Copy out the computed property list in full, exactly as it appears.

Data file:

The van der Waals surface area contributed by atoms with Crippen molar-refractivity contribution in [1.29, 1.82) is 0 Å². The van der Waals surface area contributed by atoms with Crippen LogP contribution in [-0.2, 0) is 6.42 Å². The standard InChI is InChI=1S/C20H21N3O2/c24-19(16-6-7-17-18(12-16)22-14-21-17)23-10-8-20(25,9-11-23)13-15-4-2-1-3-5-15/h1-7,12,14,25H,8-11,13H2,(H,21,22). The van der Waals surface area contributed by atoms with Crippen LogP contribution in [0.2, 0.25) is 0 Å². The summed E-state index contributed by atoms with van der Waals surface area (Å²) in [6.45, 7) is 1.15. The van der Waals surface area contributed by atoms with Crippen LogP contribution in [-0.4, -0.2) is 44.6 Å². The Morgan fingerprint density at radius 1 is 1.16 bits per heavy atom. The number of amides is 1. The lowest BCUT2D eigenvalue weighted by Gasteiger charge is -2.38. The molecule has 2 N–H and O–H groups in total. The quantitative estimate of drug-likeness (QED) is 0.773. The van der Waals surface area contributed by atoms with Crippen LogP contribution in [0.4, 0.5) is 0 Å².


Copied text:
The van der Waals surface area contributed by atoms with Crippen molar-refractivity contribution in [1.29, 1.82) is 0 Å². The van der Waals surface area contributed by atoms with Crippen LogP contribution in [-0.2, 0) is 6.42 Å². The standard InChI is InChI=1S/C20H21N3O2/c24-19(16-6-7-17-18(12-16)22-14-21-17)23-10-8-20(25,9-11-23)13-15-4-2-1-3-5-15/h1-7,12,14,25H,8-11,13H2,(H,21,22). The van der Waals surface area contributed by atoms with Crippen LogP contribution in [0.2, 0.25) is 0 Å². The summed E-state index contributed by atoms with van der Waals surface area (Å²) in [6.45, 7) is 1.15. The van der Waals surface area contributed by atoms with Crippen LogP contribution in [-0.4, -0.2) is 44.6 Å². The Morgan fingerprint density at radius 1 is 1.16 bits per heavy atom. The number of amides is 1. The lowest BCUT2D eigenvalue weighted by Gasteiger charge is -2.38. The molecule has 2 N–H and O–H groups in total. The quantitative estimate of drug-likeness (QED) is 0.773. The van der Waals surface area contributed by atoms with Crippen LogP contribution in [0.4, 0.5) is 0 Å².